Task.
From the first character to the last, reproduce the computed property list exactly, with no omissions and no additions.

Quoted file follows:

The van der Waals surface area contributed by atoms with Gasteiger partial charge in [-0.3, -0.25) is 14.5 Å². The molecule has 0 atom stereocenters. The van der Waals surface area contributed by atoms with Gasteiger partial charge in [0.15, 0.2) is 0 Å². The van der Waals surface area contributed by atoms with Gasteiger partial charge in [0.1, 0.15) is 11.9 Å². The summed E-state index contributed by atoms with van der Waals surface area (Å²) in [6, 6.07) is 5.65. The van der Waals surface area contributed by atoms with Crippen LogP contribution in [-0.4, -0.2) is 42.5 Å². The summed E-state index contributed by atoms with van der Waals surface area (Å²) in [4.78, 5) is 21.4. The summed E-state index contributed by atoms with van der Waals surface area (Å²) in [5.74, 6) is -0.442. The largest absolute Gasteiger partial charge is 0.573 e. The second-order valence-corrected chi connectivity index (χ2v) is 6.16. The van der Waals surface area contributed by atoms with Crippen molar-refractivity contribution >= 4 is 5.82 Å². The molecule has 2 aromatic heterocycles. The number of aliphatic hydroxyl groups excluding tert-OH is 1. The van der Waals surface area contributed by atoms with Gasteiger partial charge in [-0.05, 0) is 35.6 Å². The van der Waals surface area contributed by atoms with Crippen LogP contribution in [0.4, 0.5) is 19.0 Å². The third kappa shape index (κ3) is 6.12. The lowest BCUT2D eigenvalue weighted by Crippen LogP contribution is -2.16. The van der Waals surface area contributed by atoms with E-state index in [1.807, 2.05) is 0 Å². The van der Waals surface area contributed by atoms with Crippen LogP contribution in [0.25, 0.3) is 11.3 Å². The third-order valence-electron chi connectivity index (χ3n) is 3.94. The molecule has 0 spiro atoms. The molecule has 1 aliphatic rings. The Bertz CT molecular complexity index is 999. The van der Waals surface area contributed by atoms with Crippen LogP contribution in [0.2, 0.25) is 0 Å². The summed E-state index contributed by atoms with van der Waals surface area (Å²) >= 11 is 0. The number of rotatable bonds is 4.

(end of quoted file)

The van der Waals surface area contributed by atoms with Gasteiger partial charge in [-0.3, -0.25) is 14.5 Å². The molecule has 0 atom stereocenters. The van der Waals surface area contributed by atoms with Gasteiger partial charge in [0.15, 0.2) is 0 Å². The van der Waals surface area contributed by atoms with Gasteiger partial charge in [0.1, 0.15) is 11.9 Å². The summed E-state index contributed by atoms with van der Waals surface area (Å²) in [6, 6.07) is 5.65. The van der Waals surface area contributed by atoms with Crippen LogP contribution in [-0.4, -0.2) is 42.5 Å². The summed E-state index contributed by atoms with van der Waals surface area (Å²) in [4.78, 5) is 21.4. The summed E-state index contributed by atoms with van der Waals surface area (Å²) in [5.74, 6) is -0.442. The largest absolute Gasteiger partial charge is 0.573 e. The second-order valence-corrected chi connectivity index (χ2v) is 6.16. The van der Waals surface area contributed by atoms with Crippen molar-refractivity contribution >= 4 is 5.82 Å². The molecule has 2 aromatic heterocycles. The number of aliphatic hydroxyl groups excluding tert-OH is 1. The van der Waals surface area contributed by atoms with Gasteiger partial charge in [-0.05, 0) is 35.6 Å². The van der Waals surface area contributed by atoms with Crippen LogP contribution in [0.4, 0.5) is 19.0 Å². The third kappa shape index (κ3) is 6.12. The lowest BCUT2D eigenvalue weighted by Crippen LogP contribution is -2.16. The van der Waals surface area contributed by atoms with E-state index in [1.807, 2.05) is 0 Å². The van der Waals surface area contributed by atoms with Crippen LogP contribution in [0.25, 0.3) is 11.3 Å². The third-order valence-electron chi connectivity index (χ3n) is 3.94. The molecule has 0 spiro atoms. The molecule has 1 aliphatic rings. The Bertz CT molecular complexity index is 999. The van der Waals surface area contributed by atoms with Crippen LogP contribution in [0.2, 0.25) is 0 Å². The summed E-state index contributed by atoms with van der Waals surface area (Å²) >= 11 is 0. The number of rotatable bonds is 4.